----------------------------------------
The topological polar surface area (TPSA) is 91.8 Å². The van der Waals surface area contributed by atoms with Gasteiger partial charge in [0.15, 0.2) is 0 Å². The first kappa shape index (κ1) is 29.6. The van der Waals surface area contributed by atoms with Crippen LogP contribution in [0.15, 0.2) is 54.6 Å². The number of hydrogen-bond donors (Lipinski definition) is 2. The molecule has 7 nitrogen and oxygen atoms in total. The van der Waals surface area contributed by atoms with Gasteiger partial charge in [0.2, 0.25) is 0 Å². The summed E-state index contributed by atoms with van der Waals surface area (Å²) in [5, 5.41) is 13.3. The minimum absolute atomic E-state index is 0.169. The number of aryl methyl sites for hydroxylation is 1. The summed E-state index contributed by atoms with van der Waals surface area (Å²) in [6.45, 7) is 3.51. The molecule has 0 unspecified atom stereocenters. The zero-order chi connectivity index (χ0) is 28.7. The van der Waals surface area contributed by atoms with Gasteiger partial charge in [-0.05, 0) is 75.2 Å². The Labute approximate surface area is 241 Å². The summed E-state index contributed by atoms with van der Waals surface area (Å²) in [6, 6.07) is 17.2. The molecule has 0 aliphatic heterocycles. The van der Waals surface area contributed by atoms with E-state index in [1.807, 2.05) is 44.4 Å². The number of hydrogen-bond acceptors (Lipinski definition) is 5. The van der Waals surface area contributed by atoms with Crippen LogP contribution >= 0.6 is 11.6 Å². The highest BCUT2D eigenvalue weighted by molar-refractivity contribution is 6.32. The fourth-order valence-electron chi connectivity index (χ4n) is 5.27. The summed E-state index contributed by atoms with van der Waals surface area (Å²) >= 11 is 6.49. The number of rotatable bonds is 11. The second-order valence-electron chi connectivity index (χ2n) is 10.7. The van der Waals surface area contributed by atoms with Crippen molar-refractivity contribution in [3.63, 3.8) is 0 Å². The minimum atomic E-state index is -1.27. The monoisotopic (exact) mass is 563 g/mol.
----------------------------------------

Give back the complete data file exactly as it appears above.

The topological polar surface area (TPSA) is 91.8 Å². The van der Waals surface area contributed by atoms with Gasteiger partial charge in [0.15, 0.2) is 0 Å². The first kappa shape index (κ1) is 29.6. The van der Waals surface area contributed by atoms with Crippen LogP contribution in [0.15, 0.2) is 54.6 Å². The number of hydrogen-bond donors (Lipinski definition) is 2. The molecule has 7 nitrogen and oxygen atoms in total. The van der Waals surface area contributed by atoms with Gasteiger partial charge in [0.2, 0.25) is 0 Å². The summed E-state index contributed by atoms with van der Waals surface area (Å²) in [5, 5.41) is 13.3. The minimum absolute atomic E-state index is 0.169. The number of aryl methyl sites for hydroxylation is 1. The summed E-state index contributed by atoms with van der Waals surface area (Å²) in [6.45, 7) is 3.51. The molecule has 0 unspecified atom stereocenters. The zero-order chi connectivity index (χ0) is 28.7. The van der Waals surface area contributed by atoms with Gasteiger partial charge in [-0.05, 0) is 75.2 Å². The Labute approximate surface area is 241 Å². The summed E-state index contributed by atoms with van der Waals surface area (Å²) in [6, 6.07) is 17.2. The molecule has 0 aliphatic heterocycles. The van der Waals surface area contributed by atoms with E-state index in [1.807, 2.05) is 44.4 Å². The number of hydrogen-bond acceptors (Lipinski definition) is 5. The van der Waals surface area contributed by atoms with Crippen LogP contribution >= 0.6 is 11.6 Å². The highest BCUT2D eigenvalue weighted by molar-refractivity contribution is 6.32. The fourth-order valence-electron chi connectivity index (χ4n) is 5.27. The summed E-state index contributed by atoms with van der Waals surface area (Å²) >= 11 is 6.49. The number of rotatable bonds is 11. The second-order valence-electron chi connectivity index (χ2n) is 10.7. The van der Waals surface area contributed by atoms with Crippen molar-refractivity contribution in [3.63, 3.8) is 0 Å². The minimum atomic E-state index is -1.27. The monoisotopic (exact) mass is 563 g/mol.